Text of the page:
© Reuters. Hotel Chocolat products are seen on sale at Rabot 1745, in London, Britain December 1, 2017. Picture taken December 1, 2017. REUTERS/Peter Nicholls/File Photo
By Sarah Young
LONDON (Reuters) -Britain’s Hotel Chocolat agreed to a 534 million pound ($662 million) takeover offer from Mars Inc, as the specialist chocolatier succumbs to the U.S. food giant to help it grow internationally, netting its founders a tidy profit.
Shares in Hotel Chocolat soared in early deals after the two companies announced the deal on Thursday. They were trading at 364 pence, close to the 375 pence per share cash offer price that was recommended by the UK company’s board and which was a 170% premium to Hotel Chocolat’s closing price on Wednesday.
“We think that this is a knock-out bid,” Peel Hunt analysts said, adding they were not expecting any counterbid.
Hotel Chocolat’s Chief Executive Angus Thirlwell and co-founder Peter Harris who both own 27% of the equity, according to LSEG data, have said they will accept the offer, meaning the deal will earn them about 144 million pounds each.
Set up 20 years ago, Hotel Chocolat’s stated aim was to make chocolate exciting and it succeeded in bringing ethical affordable luxury to the British high street, with over 130 stores.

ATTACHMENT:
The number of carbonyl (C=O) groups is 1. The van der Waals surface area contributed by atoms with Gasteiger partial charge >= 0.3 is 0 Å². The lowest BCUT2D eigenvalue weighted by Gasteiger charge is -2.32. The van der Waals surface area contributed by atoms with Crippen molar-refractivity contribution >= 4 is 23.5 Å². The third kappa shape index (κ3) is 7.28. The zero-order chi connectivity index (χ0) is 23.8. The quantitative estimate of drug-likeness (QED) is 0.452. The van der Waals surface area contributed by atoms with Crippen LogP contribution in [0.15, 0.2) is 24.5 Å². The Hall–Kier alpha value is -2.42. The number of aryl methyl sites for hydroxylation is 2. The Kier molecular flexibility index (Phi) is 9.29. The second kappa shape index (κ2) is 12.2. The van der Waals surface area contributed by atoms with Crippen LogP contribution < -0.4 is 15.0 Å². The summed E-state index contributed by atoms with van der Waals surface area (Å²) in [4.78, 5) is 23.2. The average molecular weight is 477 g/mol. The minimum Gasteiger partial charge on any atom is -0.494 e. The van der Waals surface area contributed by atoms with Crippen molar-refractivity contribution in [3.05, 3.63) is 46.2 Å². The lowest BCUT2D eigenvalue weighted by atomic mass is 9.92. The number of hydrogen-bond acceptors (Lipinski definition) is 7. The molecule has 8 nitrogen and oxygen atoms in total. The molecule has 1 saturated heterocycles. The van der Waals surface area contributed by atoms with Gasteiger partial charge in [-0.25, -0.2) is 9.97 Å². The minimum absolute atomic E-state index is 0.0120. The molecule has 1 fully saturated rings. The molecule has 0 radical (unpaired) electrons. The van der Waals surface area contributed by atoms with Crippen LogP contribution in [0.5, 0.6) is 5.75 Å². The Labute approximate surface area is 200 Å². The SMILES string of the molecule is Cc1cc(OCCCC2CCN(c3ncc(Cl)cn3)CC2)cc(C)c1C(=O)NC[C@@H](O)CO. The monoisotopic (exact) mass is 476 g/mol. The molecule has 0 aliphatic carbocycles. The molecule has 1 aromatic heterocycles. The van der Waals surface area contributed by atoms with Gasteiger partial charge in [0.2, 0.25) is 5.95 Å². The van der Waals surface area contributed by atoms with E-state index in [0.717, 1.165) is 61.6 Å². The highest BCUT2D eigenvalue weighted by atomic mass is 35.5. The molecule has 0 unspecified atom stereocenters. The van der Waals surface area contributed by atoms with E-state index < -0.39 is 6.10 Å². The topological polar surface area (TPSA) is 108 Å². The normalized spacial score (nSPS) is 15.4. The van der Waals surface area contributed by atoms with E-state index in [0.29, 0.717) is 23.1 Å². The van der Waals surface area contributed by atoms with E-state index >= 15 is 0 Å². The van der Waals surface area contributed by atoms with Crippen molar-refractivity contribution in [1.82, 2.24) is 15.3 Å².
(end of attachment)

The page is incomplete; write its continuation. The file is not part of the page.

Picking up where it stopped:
But it hasn’t all been plain sailing. The 375 pence offer is where the shares were trading in April 2022 and is well below highs of 540 pence seen in late 2021, before botched expansion attempts cost it heavily, and a cost of living crisis hit UK sales.
Taking Hotel Chocolat’s trillionaire shortbread and champagne chocolate truffles further afield has proved tricky so far, and Thirlwell said he had taken the company as far as he could as a small independent player.
He plans to stay leading the company for the next five years under the ownership of family-owned Mars, home of M&M’s, Snickers and Skittles.
While the Hotel Chocolat brand was making progress in Japan and the United States, he said, despite previous setbacks, the company would soon need to set up manufacturing and build infrastructure in those markets, requiring capital and resources.
“Partnering with Mars opens up the possibilities that those things will be a lot easier and quicker,” he said in an interview.
Asked how Hotel Chocolat, with its luxury hotel on its cacao estate in Saint Lucia, chocolate cookbooks and inventions which shun sugar in favour of cocoa, will fare under multinational Mars, Thirlwell said he was confident of the cultural fit, citing commitments to sustainability and quality.
“This is something that’s all about growth. It’s not about cost paring or anything like that,” he said, adding that he expected all 3,000 Hotel Chocolat staff to be kept on.
The deal is expected to complete by the end of January.
($1 = 0.8072 pounds)